An important improvement was made starting with the batch of locomotives from 5023 Brecon Castle onwards. At Swindon and in common with many other railways companies, locomotive alignment between the frames, cylinders and axles box guides was made by using wires, trammels and a centre prop. As the performance and reliability of a locomotive greatly depend on this alignment, the German State Railways began use of Zeiss optical alignment gear and after modification to the Great Western locomotives, it was used for all new builds and locomotive repairs. In addition, due to the exacting dimensions that this achieved, valve gear tolerance could be greatly reduced to the absolute minimum when new, so much so that an ex-Great Western man, when reviewing the manufacturing practices of other railway companies, remarked “We scrap at the amount of clearance that they start with”. Many observers noted that this batch of Castles ran very quietly when new. It is worth noting in this context that 5030 Shirburn Castle completed 420,000 miles before it had its boiler removed from the frames. Dimensions previously maintained to within an accuracy of plus or minus 0.010 in were afterwards made to within plus or minus 0.002 in.
The Castle class were thus built over a period of 27 years (1923-1950) which is longer than for any other class of British express engine.
Castle class locomotives built from number 5033 in 1935 were fitted with speedometers for the first time.
Accidents and Incidents
- On 19th December 1933 4085 Berkeley Castle was hauling the Paddington to Fishguard express when it hit and killed the retired GWR Chief Mechanical Engineer Churchward. Churchward had retired from his role with the GWR in 1922 but he continued to live in a GWR owned house near to the line at Swindon and he continued to take an interest in the railway.
- As an all-round railwayman he recognised the sound of a “hanging” rail joint near to his house and phoned the Divisional Engineer at Bristol and urged him to do something about it. After a few days passed taken and with no action and the noise getting worse Churchward told his housekeeper one foggy morning that he was going out “to find out where that damned joint is”. These were to be the last words he spoke as he searched for the fault in the foggy conditions he appears not to have heard the sound of the approaching 8:55am from Paddington and he was knocked down and killed. By this time Churchward was aged 76 and had poor eyesight and was hard of hearing.
- The locomotive was built three years after he retired as CME but was a development of his Star class.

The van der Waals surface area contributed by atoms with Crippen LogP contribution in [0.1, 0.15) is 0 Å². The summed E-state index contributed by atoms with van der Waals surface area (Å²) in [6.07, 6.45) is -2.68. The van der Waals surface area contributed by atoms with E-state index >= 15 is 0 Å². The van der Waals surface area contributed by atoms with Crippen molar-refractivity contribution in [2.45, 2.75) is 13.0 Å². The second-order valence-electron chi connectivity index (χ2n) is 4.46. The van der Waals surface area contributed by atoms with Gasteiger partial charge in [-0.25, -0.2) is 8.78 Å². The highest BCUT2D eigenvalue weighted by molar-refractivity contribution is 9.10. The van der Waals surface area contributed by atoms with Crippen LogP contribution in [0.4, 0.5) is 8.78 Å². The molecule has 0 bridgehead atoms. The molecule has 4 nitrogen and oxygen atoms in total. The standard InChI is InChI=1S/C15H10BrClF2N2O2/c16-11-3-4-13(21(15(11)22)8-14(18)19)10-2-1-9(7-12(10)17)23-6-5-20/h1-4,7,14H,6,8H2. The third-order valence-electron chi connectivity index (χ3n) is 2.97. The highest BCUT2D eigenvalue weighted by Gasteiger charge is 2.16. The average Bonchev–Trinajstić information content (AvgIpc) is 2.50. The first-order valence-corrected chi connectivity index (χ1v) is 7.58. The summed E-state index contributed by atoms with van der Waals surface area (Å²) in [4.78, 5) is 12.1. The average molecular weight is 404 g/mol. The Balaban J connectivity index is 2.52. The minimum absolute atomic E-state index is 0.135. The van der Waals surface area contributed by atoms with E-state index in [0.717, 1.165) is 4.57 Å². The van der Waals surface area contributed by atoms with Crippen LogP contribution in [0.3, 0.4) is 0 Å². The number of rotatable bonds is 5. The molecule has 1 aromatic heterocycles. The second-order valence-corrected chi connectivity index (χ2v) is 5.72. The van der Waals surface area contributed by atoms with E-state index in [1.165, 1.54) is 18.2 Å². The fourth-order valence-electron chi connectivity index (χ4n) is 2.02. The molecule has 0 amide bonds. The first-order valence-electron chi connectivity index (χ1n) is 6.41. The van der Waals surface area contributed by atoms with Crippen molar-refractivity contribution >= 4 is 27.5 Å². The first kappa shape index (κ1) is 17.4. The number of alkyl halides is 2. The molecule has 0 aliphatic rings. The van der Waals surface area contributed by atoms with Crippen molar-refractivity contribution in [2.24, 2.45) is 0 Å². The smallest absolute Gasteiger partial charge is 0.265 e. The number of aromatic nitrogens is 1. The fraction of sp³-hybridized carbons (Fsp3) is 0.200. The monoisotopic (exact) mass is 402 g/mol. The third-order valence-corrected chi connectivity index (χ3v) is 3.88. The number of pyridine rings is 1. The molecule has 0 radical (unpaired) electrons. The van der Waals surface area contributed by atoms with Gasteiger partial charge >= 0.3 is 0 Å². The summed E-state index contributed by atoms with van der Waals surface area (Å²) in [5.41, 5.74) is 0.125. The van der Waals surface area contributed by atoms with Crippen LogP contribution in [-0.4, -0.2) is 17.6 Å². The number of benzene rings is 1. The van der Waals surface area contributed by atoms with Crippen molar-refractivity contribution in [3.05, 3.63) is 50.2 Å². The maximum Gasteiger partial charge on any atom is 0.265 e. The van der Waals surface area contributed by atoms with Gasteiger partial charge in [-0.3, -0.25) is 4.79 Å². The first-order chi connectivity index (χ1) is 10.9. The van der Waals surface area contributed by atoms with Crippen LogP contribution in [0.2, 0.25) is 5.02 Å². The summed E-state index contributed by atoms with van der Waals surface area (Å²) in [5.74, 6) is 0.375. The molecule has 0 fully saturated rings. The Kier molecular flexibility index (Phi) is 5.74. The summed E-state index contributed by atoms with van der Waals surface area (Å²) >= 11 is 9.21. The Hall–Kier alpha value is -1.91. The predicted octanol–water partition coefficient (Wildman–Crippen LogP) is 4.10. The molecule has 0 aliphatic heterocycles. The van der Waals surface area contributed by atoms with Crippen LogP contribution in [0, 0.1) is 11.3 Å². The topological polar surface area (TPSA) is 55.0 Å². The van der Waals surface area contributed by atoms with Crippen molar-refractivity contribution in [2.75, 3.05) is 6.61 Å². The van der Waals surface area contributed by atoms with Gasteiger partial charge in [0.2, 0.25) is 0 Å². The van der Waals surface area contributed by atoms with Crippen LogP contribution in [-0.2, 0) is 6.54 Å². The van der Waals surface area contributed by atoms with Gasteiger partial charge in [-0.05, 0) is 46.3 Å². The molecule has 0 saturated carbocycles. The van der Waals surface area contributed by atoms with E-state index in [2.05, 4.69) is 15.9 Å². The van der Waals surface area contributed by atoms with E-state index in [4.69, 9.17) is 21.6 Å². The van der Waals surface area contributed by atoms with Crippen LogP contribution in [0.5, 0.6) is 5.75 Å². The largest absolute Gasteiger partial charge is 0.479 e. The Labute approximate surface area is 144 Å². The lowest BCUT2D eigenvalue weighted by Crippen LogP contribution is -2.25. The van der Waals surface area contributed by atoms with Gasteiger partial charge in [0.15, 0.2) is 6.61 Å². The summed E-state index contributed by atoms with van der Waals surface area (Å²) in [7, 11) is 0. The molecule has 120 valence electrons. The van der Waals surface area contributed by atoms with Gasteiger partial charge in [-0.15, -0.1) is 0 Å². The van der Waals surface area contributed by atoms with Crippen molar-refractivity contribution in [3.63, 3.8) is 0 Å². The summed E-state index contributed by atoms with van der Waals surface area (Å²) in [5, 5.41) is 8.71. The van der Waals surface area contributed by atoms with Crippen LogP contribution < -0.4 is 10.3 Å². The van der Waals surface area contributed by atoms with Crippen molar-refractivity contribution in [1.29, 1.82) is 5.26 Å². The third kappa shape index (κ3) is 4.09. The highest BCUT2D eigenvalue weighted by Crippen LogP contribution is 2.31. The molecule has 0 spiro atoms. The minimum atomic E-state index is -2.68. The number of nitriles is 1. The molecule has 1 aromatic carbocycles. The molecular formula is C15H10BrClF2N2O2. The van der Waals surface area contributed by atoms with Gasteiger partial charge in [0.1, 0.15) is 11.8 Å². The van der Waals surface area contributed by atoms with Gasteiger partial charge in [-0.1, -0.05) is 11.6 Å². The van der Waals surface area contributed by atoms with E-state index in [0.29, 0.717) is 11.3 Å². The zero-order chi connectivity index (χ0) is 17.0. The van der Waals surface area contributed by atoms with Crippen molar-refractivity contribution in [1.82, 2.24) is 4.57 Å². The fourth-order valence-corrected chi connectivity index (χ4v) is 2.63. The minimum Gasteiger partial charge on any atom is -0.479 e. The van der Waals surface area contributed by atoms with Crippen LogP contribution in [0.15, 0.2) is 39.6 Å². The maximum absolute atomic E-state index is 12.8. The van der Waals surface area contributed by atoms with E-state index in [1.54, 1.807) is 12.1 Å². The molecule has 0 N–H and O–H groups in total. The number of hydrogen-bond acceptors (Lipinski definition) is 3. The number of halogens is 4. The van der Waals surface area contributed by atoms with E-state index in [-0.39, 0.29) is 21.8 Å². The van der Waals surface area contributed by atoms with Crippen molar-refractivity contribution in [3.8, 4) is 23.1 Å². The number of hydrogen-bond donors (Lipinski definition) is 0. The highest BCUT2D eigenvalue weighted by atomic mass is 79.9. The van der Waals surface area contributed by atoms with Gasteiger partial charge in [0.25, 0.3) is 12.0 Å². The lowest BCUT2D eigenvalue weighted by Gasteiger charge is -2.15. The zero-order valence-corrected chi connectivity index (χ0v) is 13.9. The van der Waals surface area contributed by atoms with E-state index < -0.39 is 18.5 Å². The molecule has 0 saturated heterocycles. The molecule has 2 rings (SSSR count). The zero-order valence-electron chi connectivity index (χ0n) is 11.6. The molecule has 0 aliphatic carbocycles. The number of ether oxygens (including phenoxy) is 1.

- On 2nd July 1941 locomotive 4091 Dudley Castle was involved in a collision with LMS 8F 8293 near Slough which resulted in the death of five passengers on the Plymouth to Paddington train which the Castle class locomotive was hauling. 4091 was the first real Castle to be taken out of service in January 1959 when based at Old Oak Common. The 8F needed repairs and thus missed being shipped to mainland Europe and it survived with BR until the end of steam in June 1968.
- On 30th November 1948 5022 Wigmore Castle was hauling a Paddington to Birkenhead passenger train when it ran past a danger signal in poor visibility and ran into 5101 class 4150 at Lapworth. There were no serious injuries although the tank engine required its front end to be rebuilt.
- On 20 August 1957 7002 Devizes Castle was hauling a ten coach express passenger train from the West Country to Paddington. Shortly after sighting the Slough West distant signal was set at caution the driver closed the regulator. Just sfter he had done that he slumped down onto the footplate and struck his head on the water scoop handle as he fell. The fireman hauled him up against the cab side but with the train passing a distant signal at caution and stioll travelling at speed the safety of the train had to take priority. The fireman (Ron Giles)had come on duty as a relief fireman and he had no previous experience of working on a express passenger train – he had only had on previous working to London. The fireman managed to bring the train to a hault and it was fortunate that there was another crew on the train who could take over. The driver was later taken off the train but he was dead.
- On 12 November 1958, a freight train overran signals and was derailed at Highworth Junction, Swindon. Locomotive 5009Shrewsbury Castle was hauling a newspaper train which collided with the wreckage.
Of the 8 Castle’s to be preserved 5 have operated on the mainline: 5029 Nunney Castle, 5043 Earl of Mount Edgcumbe, 5051 Earl Bathurst, 5080 Defiant & 7029 Clun Castle. 4073 Caerphilly Castle was given directly to the national collection upon withdrawal and 7027 Thornbury Castle is currently in ex Barry Scrapyard condition. Although 4079 Pendennis Castle has worked on the mainline in preservation it hasn’t been on British soil as she spent most of itsr preserved years in Australia, at present it is undergoing a mainline overhaul.
- 4073 Caerphilly Castle
- 4079 Pendennis Castle
- 5029 Nunney Castle
- 5043 Earl of Mount Edgcumbe
- 5051 Drysllwyn Castle (Earl Bathhurst)
- 5080 Defiant (Ogmore Castle)
- 7027 Thornbury Castle
- 7029 Clun Castle